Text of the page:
Home Work

 

*Ways You Can See Your Thoughts Differently – Here are a few things you can do with your thoughts, either in meditation or in your daily life.screen-shot-2017-03-04-at-10-55-26-pm

  • Just watch them come in and leave, like a waves, without feeling like you have to follow them.
  • See if it’s possible to notice any feelings that give rise to the thoughts. Sometimes the context can be a link in a chain of events.
  • Think of thoughts as mental events rather than facts.
  • Write your thoughts down on paper. This lets you see them in a way that is less emotional and overwhelming. It can also give you time to pause and give you a moment to respond differently.

Previous weeks 1, 2, 3, 4, 5.

 

 

 

 

 

 

 

 

 

Melancholy and the Infinite Sadness…Week 5

I’m melancholy today.screen-shot-2017-02-27-at-2-25-02-pm

It’s one of those days where I wish I could unzip my skin and I could become someone else. Just for today. I can’t so I just want to hide. Crawl under my covers, or be like a cat and shelter under the bed.

screen-shot-2017-02-27-at-2-33-53-pmI want to scream, but if I open my mouth to talk, I feel so fragile right now, I’m afraid I’ll break into pieces, and I just don’t have the strength today to put myself back together. So I’m writing.

I’m trying really hard to drag myself out of the swamp of feelings I have. screen-shot-2017-02-27-at-2-38-11-pmSorrow for children who have lost their mothers, husbands who have lost their wives, families who will have an empty seat at their tables. I think about how one day that will be my people, who will feel this for me. It is gutting.

Today the reflection in the mirror is hard to look at. It shows reality. A reality where 4 pills a day keep me alive. A reality where I wonder why I got so lucky, when others stronger, younger, better than me aren’t. A reality where the knife’s edge I dance on is clear and present. A reality where the clock is ticking and time is running out. It’s a hard reality.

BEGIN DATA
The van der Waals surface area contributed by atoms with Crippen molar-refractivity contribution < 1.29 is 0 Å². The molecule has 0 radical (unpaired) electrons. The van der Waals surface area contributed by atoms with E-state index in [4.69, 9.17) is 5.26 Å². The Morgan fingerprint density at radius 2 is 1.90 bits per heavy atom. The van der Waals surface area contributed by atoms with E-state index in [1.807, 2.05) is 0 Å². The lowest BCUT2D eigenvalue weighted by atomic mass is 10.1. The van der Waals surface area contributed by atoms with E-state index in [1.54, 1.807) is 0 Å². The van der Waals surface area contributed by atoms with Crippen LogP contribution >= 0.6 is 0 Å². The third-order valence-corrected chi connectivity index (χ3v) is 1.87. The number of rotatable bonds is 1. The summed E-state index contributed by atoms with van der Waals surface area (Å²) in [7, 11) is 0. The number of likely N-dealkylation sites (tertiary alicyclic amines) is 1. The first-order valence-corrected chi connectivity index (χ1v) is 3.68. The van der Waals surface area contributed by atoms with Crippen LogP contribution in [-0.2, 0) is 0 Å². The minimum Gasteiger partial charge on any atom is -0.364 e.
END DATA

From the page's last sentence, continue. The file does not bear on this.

I know the only way to get through today is one foot in front of the other.

screen-shot-2017-02-27-at-2-40-37-pmTomorrow I will try to let go.

This is a really crappy way of segueing into the MBSR Week 5, and I swear I’m not making up the theme: Allowing and Letting Be. (Irony?!)

I suppose this is why MBSR can be so helpful. It teaches us and sometimes deliberately forces us to examine and really be present in aspects of our lives that are hard. It also teaches us that it’s okay if we experience hardships, anxiety, loss, or stress. These things are part of life. What it is designed to do is help and encourage us to look at these things with non-judgment and kindness towards ourselves and others.

This is the lesson I find hardest. Guilt is a nasty beast and today I have a bad case of survivor’s guilt. I’m having a hard time with not judging and treating myself with kindness. It’s easier to wallow if I beat myself up or tell myself I shouldn’t allow myself to feel badly. It’s easier to mourn them than it is to mourn me.

Tomorrow I’ll do better. For them. For me.

AM

 

MBSR Weeks 1, 2, 3, and 4.

 

Meditations

Working with Difficulty (Track 12)

3-Minute Breathing Space (Regular – Track 8)

3-Minure Breathing Space (Responsive – Track 9)

Bells only at 5, 10, 15, 20, 25, and 30 min

 

Homework

  • On days 1, 3, 5 practice Working with Difficulty track 12.
  • On days 2, 4, 6 practice sitting in silence for 20 to 30 min using Bells only.
  • Everyday practice the 3-minute breathing space track 8
  • As an unofficial practice, use 3- minute breathing space responsive track 9 for anytime you notice unpleasant feelings (tension, stress, anxiety).

Streeeesssss….Week 4

No one likes things that suck, but sadly they are part of our lives. The suckiness of something can range in variety and gravity, but sucks none-the-less.

screen-shot-2017-02-16-at-10-53-39-pmI know there have been many times in my life where things seemed overwhelming or the crushing sensation of stress and anxiety made it seem like I could never climb out of the hole. In the past. I would have likely handled those feelings by drowning them in retail therapy, alcohol and escapism. I’d like to think I’m a bit more self-aware now, but stress has a way of sneaking up on you.